The head of the US Food and Drug Administration (FDA) is considering using the agency’s powers to bring more price competition to the market for generic drugs, targeting high-priced products by prioritizing the approval of additional competing treatments.
FDA Commissioner Scott Gottlieb said in an interview on Monday that the agency is looking at how to push applications to the front of the line in cases where there are fewer than three competing generic manufacturers.
The policy would target cases where there are few or no competing versions of drugs, which has led to high prices in some situations.
In one now-infamous case, Turing Pharmaceuticals AG, then led by Martin Shkreli, bought the rights to sell a decades-old anti-infective drug called Daraprim and raised the price from US$13.50 to US$750 per pill.
Valeant Pharmaceuticals International Inc has likewise benefited from older drugs with limited competition, such as two treatments for the rare condition Wilson’s Disease. Valeant bought the treatments and raised their prices by about 30-fold.
Adding generic competitors would mean lower prices, Gottlieb said, adding that the goal is to have three manufacturers of every generic version of a drug.
That is the point at which prices start to fall significantly, he said.
“We know the most significant savings to consumers comes when there are three generics on the market,” Gottlieb said in a telephone interview.
US President Donald Trump has said he wants to address the issue of high US pharmaceutical prices, and drug executives last week said they expected the administration to act soon.
The first generic drug that hits the market will “only slightly lower” the price compared to the brand version, an FDA analysis said.
A second generic competitor approved would slash the price to almost half that of the brand version, while subsequent approvals would drop the cost to 20 percent of the brand version, it added.
The action on generic drugs would be a shift from the agency’s current stance; the FDA prioritizes applications for the first company to apply for a generic version of a brand-name product.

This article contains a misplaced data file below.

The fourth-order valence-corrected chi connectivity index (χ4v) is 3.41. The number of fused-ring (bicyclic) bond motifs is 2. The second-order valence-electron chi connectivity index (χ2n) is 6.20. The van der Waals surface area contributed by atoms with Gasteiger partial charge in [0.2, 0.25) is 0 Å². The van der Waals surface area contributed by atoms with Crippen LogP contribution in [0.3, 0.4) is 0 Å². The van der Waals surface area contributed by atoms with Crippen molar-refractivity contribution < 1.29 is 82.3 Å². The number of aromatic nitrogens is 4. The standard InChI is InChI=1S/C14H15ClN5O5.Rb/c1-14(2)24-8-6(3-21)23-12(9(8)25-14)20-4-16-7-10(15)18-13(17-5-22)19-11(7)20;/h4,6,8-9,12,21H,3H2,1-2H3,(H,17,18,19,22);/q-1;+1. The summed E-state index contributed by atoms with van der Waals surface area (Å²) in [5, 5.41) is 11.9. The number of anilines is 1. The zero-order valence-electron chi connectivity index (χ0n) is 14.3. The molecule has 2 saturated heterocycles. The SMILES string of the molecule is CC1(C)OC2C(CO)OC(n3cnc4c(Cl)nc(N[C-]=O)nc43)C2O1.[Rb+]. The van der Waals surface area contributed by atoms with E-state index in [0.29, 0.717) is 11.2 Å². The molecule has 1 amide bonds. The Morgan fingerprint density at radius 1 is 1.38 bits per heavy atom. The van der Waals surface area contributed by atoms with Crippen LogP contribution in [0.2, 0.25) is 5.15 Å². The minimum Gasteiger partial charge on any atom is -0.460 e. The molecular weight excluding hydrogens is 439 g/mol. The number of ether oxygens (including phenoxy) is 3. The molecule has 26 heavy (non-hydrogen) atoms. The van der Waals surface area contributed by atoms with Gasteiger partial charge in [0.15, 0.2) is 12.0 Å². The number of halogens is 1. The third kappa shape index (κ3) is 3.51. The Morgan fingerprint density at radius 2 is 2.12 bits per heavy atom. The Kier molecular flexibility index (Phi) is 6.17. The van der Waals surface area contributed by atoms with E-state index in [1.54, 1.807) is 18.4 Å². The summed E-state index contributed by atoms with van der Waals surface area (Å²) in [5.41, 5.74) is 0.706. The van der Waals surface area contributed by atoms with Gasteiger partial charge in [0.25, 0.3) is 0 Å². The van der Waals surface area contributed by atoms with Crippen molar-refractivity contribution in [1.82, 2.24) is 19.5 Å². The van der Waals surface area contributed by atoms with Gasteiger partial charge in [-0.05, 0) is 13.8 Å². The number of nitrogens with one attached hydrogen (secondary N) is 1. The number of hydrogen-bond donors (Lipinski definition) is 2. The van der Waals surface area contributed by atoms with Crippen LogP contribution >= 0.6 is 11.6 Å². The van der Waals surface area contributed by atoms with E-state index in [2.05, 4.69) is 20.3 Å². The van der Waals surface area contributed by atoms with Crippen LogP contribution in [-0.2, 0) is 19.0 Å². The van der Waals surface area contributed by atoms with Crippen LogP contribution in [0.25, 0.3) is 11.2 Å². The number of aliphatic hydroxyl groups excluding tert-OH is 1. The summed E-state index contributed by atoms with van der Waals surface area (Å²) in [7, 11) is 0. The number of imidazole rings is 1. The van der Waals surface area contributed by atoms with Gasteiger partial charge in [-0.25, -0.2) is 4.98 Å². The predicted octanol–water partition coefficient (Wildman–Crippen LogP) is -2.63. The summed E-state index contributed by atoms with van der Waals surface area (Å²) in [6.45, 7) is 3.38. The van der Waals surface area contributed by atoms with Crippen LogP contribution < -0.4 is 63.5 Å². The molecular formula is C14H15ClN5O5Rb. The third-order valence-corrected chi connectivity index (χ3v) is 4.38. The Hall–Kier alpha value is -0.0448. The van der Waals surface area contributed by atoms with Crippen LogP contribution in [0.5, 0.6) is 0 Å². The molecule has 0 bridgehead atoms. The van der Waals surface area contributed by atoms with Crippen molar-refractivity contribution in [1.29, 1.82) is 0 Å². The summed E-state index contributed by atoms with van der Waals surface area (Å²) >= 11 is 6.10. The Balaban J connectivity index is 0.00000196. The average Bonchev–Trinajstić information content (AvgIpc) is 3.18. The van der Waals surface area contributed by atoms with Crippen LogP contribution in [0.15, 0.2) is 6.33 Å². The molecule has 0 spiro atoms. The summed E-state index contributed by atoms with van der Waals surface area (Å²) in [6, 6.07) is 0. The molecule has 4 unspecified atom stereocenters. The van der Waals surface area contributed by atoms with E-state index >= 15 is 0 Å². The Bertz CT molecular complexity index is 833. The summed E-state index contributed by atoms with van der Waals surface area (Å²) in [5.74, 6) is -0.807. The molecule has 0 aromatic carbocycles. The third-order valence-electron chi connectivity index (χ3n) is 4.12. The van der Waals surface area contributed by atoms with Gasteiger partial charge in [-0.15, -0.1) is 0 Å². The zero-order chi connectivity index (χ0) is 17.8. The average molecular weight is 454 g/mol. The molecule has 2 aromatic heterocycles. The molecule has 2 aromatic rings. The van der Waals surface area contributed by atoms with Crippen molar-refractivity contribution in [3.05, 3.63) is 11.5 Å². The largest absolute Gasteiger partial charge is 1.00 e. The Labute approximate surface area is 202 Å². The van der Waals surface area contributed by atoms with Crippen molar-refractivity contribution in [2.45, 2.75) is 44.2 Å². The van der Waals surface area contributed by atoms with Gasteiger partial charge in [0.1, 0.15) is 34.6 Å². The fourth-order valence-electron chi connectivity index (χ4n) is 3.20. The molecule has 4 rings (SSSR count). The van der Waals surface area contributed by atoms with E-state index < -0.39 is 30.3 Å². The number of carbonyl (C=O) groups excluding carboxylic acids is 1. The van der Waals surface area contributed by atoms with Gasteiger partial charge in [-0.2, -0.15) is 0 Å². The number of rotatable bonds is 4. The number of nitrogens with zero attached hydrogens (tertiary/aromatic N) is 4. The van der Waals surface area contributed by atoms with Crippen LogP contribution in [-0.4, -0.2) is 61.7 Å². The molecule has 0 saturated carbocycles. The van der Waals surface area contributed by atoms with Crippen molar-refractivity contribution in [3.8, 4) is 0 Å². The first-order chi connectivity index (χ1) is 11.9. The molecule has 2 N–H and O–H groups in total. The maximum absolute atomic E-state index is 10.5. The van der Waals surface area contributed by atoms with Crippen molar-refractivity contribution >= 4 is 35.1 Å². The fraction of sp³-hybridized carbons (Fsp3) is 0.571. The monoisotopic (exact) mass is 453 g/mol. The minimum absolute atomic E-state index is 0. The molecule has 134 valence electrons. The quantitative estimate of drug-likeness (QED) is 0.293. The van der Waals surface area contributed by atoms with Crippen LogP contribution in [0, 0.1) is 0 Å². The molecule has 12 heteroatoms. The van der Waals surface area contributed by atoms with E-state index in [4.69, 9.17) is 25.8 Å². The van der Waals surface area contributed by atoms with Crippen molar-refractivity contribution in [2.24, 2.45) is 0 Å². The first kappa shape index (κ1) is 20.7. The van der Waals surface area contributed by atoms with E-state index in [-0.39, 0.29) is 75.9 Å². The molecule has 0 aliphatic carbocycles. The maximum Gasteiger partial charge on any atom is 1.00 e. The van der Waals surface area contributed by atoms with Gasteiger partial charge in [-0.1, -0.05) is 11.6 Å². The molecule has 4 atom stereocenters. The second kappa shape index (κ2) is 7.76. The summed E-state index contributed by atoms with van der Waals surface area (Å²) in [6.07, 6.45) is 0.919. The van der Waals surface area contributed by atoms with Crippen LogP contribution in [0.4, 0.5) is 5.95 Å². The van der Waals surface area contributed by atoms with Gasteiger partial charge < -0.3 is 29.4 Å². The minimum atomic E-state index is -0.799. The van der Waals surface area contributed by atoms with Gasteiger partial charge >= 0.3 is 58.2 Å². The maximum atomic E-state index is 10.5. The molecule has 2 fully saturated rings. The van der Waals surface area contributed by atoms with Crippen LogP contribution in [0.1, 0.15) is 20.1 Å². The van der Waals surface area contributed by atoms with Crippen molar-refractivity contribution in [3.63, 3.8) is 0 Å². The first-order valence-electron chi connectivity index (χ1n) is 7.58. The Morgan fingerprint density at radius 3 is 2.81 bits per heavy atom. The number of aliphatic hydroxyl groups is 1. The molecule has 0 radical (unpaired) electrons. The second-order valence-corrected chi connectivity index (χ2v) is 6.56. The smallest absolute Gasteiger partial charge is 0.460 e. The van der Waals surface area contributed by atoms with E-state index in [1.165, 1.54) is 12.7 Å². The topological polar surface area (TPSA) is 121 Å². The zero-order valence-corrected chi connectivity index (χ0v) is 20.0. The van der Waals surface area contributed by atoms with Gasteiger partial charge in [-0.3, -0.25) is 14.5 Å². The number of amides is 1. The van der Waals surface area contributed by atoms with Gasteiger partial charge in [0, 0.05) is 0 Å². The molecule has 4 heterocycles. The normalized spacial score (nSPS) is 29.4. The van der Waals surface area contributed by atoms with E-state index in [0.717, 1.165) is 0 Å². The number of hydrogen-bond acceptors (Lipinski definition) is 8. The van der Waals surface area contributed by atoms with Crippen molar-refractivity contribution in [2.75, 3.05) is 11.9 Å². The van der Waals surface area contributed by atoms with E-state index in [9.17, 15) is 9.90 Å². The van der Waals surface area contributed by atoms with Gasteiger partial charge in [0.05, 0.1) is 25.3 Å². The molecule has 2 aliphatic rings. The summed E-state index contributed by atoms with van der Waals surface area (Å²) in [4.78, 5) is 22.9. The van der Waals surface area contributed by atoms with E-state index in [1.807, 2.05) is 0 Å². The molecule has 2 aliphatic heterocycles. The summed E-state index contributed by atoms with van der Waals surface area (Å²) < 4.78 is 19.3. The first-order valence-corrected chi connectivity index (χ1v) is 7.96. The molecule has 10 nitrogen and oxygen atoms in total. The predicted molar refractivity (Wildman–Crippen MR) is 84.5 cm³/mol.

The agency has not typically considered drug costs as a major policy and is barred from taking them into account when deciding whether to approve a new drug.
The move is one of several actions Gottlieb said he plans to take to address drug costs.
The agency is also looking at a plan to eliminate within a year the backlog of 2,640 generic drug applications, Gottlieb said.
Other ideas Gottlieb has referenced include looking into ways to thwart brand-name drugmakers from using programs to restrict distribution of their products to keep generic drug manufacturers from accessing enough product for testing, which he said can require as many as 3,000 pills.
“Getting access to 3,000 tablets can be hard unless the branded companies are going to facilitate the ability of the generic companies to get the drug,” Gottlieb said. “They can’t just go into the market and buy it readily.”
The FDA is also looking into whether it can publish a list of the 180 brand-name drugs that no longer have patent protection and still do not face any generic competition, 150 of which the agency has never received an application from a generic drugmaker to review.
Publishing the list “might create a more compelling business opportunity,” Gottlieb said.
Many of these ideas are to be discussed at a public hearing the FDA plans to hold in the next several months to discuss ways to facilitate generic drug competition, Gottlieb said.
He has also talked about finding ways to speed approvals of generics that copy complex medications, including allergy shots or asthma inhalers such as Mylan NV’s EpiPen or GlaxoSmithKline PLC’s Advair.
The products create an additional complication, because they combine a drug with an administration device.
Gottlieb said he expects the agency to release “a whole series” of documents to guide the industry on the issue, since generic drug manufacturers can run into trouble showing that their versions of the drug and device are equivalent.
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